They also went to the place of protest in eastern Jabaliya yesterday to help set up the “return tents” which will remain rooted there until 15 May – Nakba Day – to call for our long-denied right of return to the lands from which we were expelled by Israel in 1948.

That right that remains at the core of our anti-colonial struggle.

This morning, they went to my grandfather’s house, where the wedding lunch was set to take place, not knowing that it would turn into a funeral.

Far from home

Our short conversation left me feeling further detached from my current place of residence in the UK, where the majority of people are celebrating Good Friday with their families in safety and happiness.

But in Palestine, Good Friday was stained with bloodshed and brutal violence, thanks to Israel.

There is no justification for Israel to open fire against protesters posing no threat whatsoever.

Israeli and Palestinian human rights groups warned that this is a crime.

There is no justification for suppressing people whose right to resist colonial oppression is guaranteed by international law. The fact that Israel has been able to continue this brutal violence against Palestinians with total impunity for 70 years reflects a deep-seated moral problem in our world.

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Comments

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The cruelty of of Israel will be remembered just as the Nazi Invasions and Concentration camps are still in people's memories.

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Where are the so called Super powers when injustice triumph in Palestine, killing unarmed protesters yet nobody had been able to call Is real and its Zionist leaders to order. They should know that injustice can't go for ever,victory belong to the Palestinians

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Excellent and poignant commentary. I’m an evangelical Lutheran pastor and Taft/Buchanan Republican who has come to the sad conclusion that the people of the United States will rethink what their government is supporting in Palestine and elsewhere only when the Boltons and Pompeos of the world get World War III ignited and their own kids and grandkids are sacrificed on the Zionist Altar in a “United Jerusalem.”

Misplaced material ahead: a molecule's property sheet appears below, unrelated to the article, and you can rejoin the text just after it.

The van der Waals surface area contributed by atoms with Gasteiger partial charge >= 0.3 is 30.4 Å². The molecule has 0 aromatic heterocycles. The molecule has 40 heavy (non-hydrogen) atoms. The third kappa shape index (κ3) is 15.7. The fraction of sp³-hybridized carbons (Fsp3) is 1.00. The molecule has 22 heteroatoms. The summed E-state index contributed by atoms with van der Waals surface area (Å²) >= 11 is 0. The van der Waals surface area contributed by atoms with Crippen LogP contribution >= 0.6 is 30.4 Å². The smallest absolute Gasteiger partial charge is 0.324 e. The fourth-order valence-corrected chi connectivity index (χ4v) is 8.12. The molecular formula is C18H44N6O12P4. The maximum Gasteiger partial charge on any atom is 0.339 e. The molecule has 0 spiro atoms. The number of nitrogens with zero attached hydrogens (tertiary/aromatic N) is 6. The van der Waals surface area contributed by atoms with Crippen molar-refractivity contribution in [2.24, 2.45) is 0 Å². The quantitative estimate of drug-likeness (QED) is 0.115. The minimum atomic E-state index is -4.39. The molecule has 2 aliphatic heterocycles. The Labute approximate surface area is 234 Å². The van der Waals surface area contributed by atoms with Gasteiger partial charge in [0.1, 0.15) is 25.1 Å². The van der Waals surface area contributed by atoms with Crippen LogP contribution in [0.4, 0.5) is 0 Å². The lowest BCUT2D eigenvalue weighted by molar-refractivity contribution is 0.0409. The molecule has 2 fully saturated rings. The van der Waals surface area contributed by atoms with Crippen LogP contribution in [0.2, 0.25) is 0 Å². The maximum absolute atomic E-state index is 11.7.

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Thank you for writing this, Shahd. The names, stories, faces, and lives of those murdered are already being tallied in the cold calculations of political and public relations narratives. Thank you for keeping the personal and the human agony of this massacre at the forefront.

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Does anyone remember the sniper scene in "Schindler's List". It is sad and disgusting that these tactics are being used. It's like shooting fish in a barrel or Jews in a death camp.

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Shahd Abusalama

Shahd Abusalama's picture

Shahd Abusalama is a Palestinian artist from Gaza and the author of Palestine from My Eyes blog. She is a PhD student at Sheffield Hallam University, exploring Palestinian cinema. She can be followed at @shahdabusalama.